Tokyo
Comments 3

A taste of Tokyo’s original katsu-sando at Bairin Ginza

If you are craving an authentic tonkatsu sandwich in Japan, make your way to Ginza Bairin 銀座梅林 to try Tokyo’s first tonkatsu specialty store. Tonkatsu sandwiches, nicknamed katsu-sando, are fluffy sandwiches stuffed with a juicy cut of fried pork. Different stores drizzle different sauces in the sandwich and at Ginza Bairin, the sauce has a subtle sweetness to it with hints of a tart mustard.

Processed with VSCO with a6 preset

The classic ‘Tonkatsu & Rice’ set comes with a big bowl of rice, miso soup, and sweet pickles

Processed with VSCO with a6 preset

The iconic ‘Katsu-sando’ with a small salad on the side

Processed with VSCO with a6 preset

A close up of the fluffy katsu-sando (just look at that golden ratio of katsu, sauce, and bread!)

Processed with VSCO with a6 preset

Freshly fried, crispy tonkatsu! 

image

After Bairin, we shopped around Ginza and spotted this at Mitsukoshi–a window display to celebrate the name of Japan’s new era: Reiwa 令和

Simple is best

My friend Maggie & I were shopping in Ginza one day when we decided to grab a light lunch. Having tried Maisen in Omotesando and Tonki in Meguro (both great tonkatsu stores!), we were suddenly craving… a tonktasu sandwich.

Founded in 1927, Ginza Bairin is a classic among Japanese locals. The lunch sets are great value for money and the storefront, despite being in the heart of Ginza, is casual and welcoming. We dined with a lot of locals there on their lunch breaks and enjoyed the light chatter around us.

I’m a bit picky with my katsu-sando and find that they are often over-powered by their sweet sauces. But at Bairin, the katsu was a tender cut of kurobuta and only lightly brushed with tonkatsu sauce. Topped with a nice tartness to it from the mustard, Bairin’s katsu-sando was so simple yet satisfying.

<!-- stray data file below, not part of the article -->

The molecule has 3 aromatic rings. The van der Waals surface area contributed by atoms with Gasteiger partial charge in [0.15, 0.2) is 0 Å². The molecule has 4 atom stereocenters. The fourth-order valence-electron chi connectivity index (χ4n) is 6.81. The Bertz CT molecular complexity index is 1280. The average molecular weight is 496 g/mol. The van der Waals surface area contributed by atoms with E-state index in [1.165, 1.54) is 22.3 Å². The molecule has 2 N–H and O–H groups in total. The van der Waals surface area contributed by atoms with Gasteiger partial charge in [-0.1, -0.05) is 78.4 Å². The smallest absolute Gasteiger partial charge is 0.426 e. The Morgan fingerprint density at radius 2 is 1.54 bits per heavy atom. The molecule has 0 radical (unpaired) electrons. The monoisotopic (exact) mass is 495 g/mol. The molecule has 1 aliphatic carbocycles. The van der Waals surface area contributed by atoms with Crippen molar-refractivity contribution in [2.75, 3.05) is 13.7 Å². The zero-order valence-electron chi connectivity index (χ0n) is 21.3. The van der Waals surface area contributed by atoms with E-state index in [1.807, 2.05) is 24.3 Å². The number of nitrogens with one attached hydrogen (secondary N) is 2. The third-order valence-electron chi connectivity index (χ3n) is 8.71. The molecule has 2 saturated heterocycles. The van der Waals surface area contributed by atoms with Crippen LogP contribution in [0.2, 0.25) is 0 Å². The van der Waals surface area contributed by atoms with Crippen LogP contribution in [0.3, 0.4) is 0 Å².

Relocation until 2021

Note that the original Bairin Honten is closed for building reconstruction until Spring of 2021. Until then, the store is relocated to a new location close by. Fortunately, the once massive crowds have yet to find their way there! Lines are not long during weekday lunch time (~20 minutes). Service is still quick and efficient, with plenty of English menus to share.

So next time you’re in Ginza, definitely swing by for a katsu-sando at Bairin before doing some shopping. There may be better tonkatsu in town but Bairin’s katsu-sando is a classic. Simple, no-frills, and delicious.

love,
eatprayjade x.

Ginza Bairin
Address // 東京都中央区銀座7-7-10 (Ginza Station Exit A2, then 3 minutes walk from there)
Tel // 03-3571-0350
Website // http://ginzabairin.com/en/

*Ginza Bairin is cash only 

3 Comments

Leave a Reply